Kalter was the voice behind the acclaimed late-night program from 1995, about two years after Letterman moved from NBC to CBS, and continued with the show until the host stepped down in 2015.
Rabbi Joshua Hammerman of Connecticut’s Temple Beth El confirmed he died peacefully at Stamford Hospital in Connecticut in a statement to Fox News.
Kalter’s wife, Peggy, also confirmed the news of his death to The Hollywood Reporter.
The red-headed humorist was perhaps best known for his distinctive voice, which he would use to not only cheekily introduce Letterman every night but his guests as well. In addition, he would frequently participate in comedy sketches such as "Alan Kalter’s Celebrity Interview" after Letterman was finished interviewing his guests. Deadline notes the fan-favorite would also use his droll humor to feign anger or bitterness at the host, dropping expletives that were bleeped out and forcing the host to act as though his own show had gone off the rails.
FILE - Alan Kalter attends the Museum Of The Moving Image 28th Annual Salute Honoring Kevin Spacey on April 9, 2014, in New York City. (Photo by Dave Kotinsky/Getty Images)
"When our announcer of 15 years Bill Wendell retired, producer Robert Morton came to my office with an audiotape containing auditions for several announcers. Alan’s was the first and only voice we listened to. We knew he would be our choice," Letterman said in a statement (via Variety). "Whatever else, we always had the best announcer in television. Wonderful voice and eagerness to play a goofy character of himself. Did I mention he could sing? Yes he could. He enthusiastically did it all. A very sad day, but many great memories."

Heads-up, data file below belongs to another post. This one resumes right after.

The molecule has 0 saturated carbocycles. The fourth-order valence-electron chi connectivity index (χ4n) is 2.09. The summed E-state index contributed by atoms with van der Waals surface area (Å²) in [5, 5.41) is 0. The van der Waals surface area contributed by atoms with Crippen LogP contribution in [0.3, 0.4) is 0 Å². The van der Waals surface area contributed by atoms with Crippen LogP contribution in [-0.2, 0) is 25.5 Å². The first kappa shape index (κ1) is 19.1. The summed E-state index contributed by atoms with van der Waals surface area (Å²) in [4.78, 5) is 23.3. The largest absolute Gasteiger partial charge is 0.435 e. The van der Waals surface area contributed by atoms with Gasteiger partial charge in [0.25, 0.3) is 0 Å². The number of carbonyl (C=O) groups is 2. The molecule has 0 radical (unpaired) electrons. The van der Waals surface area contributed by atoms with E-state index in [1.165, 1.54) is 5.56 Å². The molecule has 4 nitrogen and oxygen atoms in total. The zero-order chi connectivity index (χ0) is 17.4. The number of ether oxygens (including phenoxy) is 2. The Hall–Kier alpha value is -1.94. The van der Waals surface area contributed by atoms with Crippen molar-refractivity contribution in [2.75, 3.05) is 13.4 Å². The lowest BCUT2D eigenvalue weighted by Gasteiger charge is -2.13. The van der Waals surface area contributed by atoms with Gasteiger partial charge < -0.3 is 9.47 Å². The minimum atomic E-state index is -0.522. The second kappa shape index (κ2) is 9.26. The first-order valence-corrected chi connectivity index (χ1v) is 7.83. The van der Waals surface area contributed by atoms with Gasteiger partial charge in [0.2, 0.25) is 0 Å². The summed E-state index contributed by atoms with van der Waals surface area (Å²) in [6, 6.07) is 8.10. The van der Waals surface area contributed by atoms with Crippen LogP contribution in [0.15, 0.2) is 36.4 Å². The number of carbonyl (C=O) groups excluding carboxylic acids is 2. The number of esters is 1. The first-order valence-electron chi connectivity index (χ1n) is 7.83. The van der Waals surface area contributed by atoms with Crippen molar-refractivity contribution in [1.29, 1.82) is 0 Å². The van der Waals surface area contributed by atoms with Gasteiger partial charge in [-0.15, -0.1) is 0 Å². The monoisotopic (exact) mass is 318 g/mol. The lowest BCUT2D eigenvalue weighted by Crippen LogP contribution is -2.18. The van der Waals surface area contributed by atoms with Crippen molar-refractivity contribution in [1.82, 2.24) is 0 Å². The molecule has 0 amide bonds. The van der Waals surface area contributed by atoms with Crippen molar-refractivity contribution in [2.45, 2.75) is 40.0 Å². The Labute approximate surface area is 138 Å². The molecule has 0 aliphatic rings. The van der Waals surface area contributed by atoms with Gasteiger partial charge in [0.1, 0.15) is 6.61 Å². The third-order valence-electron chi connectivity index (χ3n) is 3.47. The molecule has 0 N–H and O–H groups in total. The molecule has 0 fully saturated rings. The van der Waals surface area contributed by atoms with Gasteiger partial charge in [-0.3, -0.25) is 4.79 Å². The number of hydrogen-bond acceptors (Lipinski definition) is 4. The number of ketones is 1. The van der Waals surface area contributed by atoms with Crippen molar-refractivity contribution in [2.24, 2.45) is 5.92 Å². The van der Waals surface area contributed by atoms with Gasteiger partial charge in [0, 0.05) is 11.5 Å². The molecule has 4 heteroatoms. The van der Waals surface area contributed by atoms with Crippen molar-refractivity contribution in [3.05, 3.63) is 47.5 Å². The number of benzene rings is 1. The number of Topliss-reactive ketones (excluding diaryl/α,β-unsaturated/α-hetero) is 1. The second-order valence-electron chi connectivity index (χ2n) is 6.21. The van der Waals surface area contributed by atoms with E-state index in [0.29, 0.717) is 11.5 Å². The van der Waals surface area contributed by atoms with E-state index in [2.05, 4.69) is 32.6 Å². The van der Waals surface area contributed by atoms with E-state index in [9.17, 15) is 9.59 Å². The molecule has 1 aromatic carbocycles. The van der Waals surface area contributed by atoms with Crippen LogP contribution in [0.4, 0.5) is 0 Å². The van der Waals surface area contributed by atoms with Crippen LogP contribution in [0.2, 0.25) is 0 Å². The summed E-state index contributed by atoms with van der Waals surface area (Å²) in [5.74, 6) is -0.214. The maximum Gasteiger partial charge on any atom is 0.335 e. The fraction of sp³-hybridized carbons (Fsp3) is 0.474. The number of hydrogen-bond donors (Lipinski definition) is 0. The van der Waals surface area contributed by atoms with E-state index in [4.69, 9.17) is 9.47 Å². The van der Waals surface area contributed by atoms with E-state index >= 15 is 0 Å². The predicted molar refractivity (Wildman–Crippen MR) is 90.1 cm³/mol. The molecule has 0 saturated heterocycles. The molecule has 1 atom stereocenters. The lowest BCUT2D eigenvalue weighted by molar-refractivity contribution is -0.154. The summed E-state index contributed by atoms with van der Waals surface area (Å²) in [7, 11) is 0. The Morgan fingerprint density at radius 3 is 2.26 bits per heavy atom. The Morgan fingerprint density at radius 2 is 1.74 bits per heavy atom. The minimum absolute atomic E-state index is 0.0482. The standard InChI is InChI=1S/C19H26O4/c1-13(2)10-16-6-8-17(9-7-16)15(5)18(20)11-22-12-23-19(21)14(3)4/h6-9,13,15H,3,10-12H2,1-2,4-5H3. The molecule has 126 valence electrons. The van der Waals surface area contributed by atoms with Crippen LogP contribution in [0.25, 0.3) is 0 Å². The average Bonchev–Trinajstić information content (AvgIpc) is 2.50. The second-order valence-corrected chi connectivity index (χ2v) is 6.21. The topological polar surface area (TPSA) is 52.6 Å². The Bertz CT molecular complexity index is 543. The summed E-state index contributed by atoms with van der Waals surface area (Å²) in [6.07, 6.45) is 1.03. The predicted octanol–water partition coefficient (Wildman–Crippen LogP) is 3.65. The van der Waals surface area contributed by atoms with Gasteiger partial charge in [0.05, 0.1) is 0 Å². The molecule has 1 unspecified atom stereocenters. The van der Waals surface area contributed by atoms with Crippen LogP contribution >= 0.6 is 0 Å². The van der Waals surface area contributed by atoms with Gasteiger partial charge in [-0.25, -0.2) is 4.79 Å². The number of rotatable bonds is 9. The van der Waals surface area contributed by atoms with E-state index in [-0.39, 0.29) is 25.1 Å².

The Hollywood Reporter notes that he was born in Brooklyn in 1943 and raised in New York communities like Little Neck and Cedarhurst. He graduated from Hobart College in Geneva, N.Y. before attending law school at New York University. Appropriately, he taught public speaking and English to high school students on Long Island before beginning his broadcast career.
He worked as the announcer on game shows like "To Tell the Truth," "The $25,000 Pyramid" and "The Money Maze." His unique voice may also be recognized by many from countless commercials, including a brief stint as the voice of the Michelin Man.
The outlet reports that he is survived by his wife and daughters Lauren and Diana as well as his grandchildren, Samantha, Ethan, Jordan, Isabelle and Owen. He also has a brother named Gary.